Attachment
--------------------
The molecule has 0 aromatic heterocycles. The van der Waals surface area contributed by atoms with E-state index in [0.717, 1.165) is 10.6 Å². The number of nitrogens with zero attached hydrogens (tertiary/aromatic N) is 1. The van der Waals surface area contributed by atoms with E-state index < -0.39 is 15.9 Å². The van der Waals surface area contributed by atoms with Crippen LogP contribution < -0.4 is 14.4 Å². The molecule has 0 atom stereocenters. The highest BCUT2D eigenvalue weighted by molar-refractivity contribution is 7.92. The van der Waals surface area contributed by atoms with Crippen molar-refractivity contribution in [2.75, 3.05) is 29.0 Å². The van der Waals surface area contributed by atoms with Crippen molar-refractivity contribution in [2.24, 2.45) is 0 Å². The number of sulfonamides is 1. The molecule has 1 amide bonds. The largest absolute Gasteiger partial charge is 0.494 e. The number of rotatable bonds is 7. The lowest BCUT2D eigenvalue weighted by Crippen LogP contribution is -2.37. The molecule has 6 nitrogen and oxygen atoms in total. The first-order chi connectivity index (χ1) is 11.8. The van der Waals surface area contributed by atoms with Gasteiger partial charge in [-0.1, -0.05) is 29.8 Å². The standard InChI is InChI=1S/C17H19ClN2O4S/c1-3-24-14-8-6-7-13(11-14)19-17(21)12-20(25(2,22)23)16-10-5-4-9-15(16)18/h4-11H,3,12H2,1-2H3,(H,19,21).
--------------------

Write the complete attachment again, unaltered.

The molecule has 0 aromatic heterocycles. The van der Waals surface area contributed by atoms with E-state index in [0.717, 1.165) is 10.6 Å². The number of nitrogens with zero attached hydrogens (tertiary/aromatic N) is 1. The van der Waals surface area contributed by atoms with E-state index < -0.39 is 15.9 Å². The van der Waals surface area contributed by atoms with Crippen LogP contribution < -0.4 is 14.4 Å². The molecule has 0 atom stereocenters. The highest BCUT2D eigenvalue weighted by molar-refractivity contribution is 7.92. The van der Waals surface area contributed by atoms with Crippen molar-refractivity contribution in [2.75, 3.05) is 29.0 Å². The van der Waals surface area contributed by atoms with Crippen molar-refractivity contribution in [2.24, 2.45) is 0 Å². The number of sulfonamides is 1. The molecule has 1 amide bonds. The largest absolute Gasteiger partial charge is 0.494 e. The number of rotatable bonds is 7. The lowest BCUT2D eigenvalue weighted by Crippen LogP contribution is -2.37. The molecule has 6 nitrogen and oxygen atoms in total. The first-order chi connectivity index (χ1) is 11.8. The van der Waals surface area contributed by atoms with Gasteiger partial charge in [-0.1, -0.05) is 29.8 Å². The standard InChI is InChI=1S/C17H19ClN2O4S/c1-3-24-14-8-6-7-13(11-14)19-17(21)12-20(25(2,22)23)16-10-5-4-9-15(16)18/h4-11H,3,12H2,1-2H3,(H,19,21).